The History of The Christadelphian Tidings Magazine

Bro. Robert J. Lloyd

Bib & Peggy Lloyd
Bro. Bob and Sis. Peggy Lloyd as they looked when I first remember them.

The person

The story of the second editor of The Christadelphian Tidings is the story of a man who decided very early in life that he wanted to serve God and then for the rest of his life gave that goal everything he had. I can confidently say this about Bro. Bob Lloyd because, unlike the other California Christadelphians I’ve written about over the last 10 years, I knew him personally. Everything I’ve recorded about brothers and sisters from the past came from information that I acquired from their descendants, ancestry websites, and various Christadelphian magazines. This article is a departure from writing about someone I’m only familiar with through the experience of others. Not only did I know Bro. Bob Lloyd, but I considered him a friend of mine and of my parents, as well as a mentor to me and my son, Jason. Of course, there’s nothing unique about that, as many brothers and sisters knew and loved Bob over the years. In fact, Bob Lloyd was one of the most beloved brothers in California Christadelphian history. He also played a large role in the history of The Christadelphian Tidings magazine, having a nearly life-long connection to it.

The magazine that is today known as “The Christadelphian Tidings of the Kingdom of God” was launched by Bro. Carl Wolfe in 1939 as a mimeographed newsletter for the Pomona, California ecclesia. Carl edited the magazine for 19 years and guided it from those simple beginnings to a full-fledged periodical for North American Central Fellowship Christadelphians. When he stepped down from that role in 1957, The Tidings committee (Richard Stone, Associate Editor; Robert Brinkerhoff, Chairman; Paul Phillips, Treasurer and John McConville, Subscriptions and News) chose the incumbent committee secretary, Bro. Lloyd, to be the new editor. Bob, who was 31 years old at the time, had already shown his leadership ability as a member of the first executive committee of the Idyllwild Bible School in 1955.1Jr. Christadelphian, January, February, 1955 Much earlier, in 1943, Bob had been elected President of the Southern California Christadelphian young people’s group.2Jr. Christadelphian, October 1943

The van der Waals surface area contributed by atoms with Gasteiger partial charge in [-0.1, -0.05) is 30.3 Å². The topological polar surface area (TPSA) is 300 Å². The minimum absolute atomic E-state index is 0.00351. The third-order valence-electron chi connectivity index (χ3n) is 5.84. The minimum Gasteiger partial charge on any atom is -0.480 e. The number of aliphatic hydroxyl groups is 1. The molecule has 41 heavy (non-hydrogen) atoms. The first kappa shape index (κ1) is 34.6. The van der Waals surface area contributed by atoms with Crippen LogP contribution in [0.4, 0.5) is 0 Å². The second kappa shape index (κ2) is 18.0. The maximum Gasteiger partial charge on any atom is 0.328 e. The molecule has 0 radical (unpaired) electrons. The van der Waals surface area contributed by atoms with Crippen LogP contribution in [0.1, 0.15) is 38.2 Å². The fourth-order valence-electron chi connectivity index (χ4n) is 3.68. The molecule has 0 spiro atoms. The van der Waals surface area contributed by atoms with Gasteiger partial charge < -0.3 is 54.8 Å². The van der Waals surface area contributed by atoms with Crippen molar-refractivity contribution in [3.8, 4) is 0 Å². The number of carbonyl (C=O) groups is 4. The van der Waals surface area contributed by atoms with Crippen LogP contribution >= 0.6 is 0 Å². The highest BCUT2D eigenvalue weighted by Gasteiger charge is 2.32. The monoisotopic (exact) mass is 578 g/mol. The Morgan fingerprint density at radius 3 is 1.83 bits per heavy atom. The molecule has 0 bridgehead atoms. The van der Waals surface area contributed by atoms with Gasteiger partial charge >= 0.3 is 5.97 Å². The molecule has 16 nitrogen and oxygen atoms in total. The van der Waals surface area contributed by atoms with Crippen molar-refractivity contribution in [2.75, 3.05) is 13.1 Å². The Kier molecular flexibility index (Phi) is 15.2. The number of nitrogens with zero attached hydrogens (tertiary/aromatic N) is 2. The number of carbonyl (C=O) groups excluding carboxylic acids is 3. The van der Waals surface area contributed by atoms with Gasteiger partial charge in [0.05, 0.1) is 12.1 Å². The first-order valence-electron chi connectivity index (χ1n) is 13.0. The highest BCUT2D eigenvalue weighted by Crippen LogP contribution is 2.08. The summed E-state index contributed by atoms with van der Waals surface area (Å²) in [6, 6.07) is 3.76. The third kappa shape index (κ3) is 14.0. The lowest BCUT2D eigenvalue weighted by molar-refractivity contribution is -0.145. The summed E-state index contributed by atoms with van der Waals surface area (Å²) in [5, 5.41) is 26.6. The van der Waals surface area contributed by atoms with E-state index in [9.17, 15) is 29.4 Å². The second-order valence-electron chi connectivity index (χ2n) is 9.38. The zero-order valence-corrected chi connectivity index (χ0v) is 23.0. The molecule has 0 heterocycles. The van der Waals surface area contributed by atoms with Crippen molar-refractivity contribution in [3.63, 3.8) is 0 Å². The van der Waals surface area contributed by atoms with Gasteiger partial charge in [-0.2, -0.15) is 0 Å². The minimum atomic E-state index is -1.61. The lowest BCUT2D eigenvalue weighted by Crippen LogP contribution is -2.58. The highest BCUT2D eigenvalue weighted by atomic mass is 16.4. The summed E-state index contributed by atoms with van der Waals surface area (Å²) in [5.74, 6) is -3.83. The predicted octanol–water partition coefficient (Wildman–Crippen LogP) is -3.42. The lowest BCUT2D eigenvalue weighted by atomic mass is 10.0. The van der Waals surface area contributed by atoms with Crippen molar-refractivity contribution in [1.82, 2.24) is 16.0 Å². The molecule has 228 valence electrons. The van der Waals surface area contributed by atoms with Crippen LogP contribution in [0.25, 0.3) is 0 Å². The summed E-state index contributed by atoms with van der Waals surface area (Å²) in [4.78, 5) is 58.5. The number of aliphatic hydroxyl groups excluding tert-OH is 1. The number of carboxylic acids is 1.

While he didn’t personally vote on the issue of a new editor, Bro. Wolfe was definitely happy with the committee’s choice. He wrote the following to the subscribers of The Christadelphian Tidings in the September-October 1957 issue,

“Printed elsewhere in this issue will be my resignation as editor of ‘The Tidings’, and the appointment of brother Robert J. Lloyd to take my place. Although I was unable to attend the meeting at which the appointment was made, I would like to say that I am sincerely pleased with his appointment as editor. I feel sure that he will bring new life and fresh ideas to this work, and his soundness in the truth, and his willingness to work, make him an ideal choice to fill the vacancy.”
Young Bob Lloyd
Bob as he would have looked when he was baptized.

Bob’s Lloyd’s connection with the magazine actually began over 15 years earlier, when it was known as The Junior Christadelphian and he was only 13 years old. A number of people sent letters to The Junior Christadelphian in the early years, particularly brothers and sisters in Texas. There was an especially interesting letter sent from Midland Texas to the magazine in May of 1940. Addressed from “Mrs. J.H. Lloyd”, it said:

“The Junior Christadelphian for March and April received a few days ago. It is the first of these papers to reach us. I think their small articles very helpful and good to interest the young. Our young son, thirteen years of age, likes them. Enclosed please find check for one year’s subscription. Also would like to know if you could send us an Instructor. I gave our copy away and Robert is wanting to learn the first principles so he may be baptized this summer, the Lord willing.”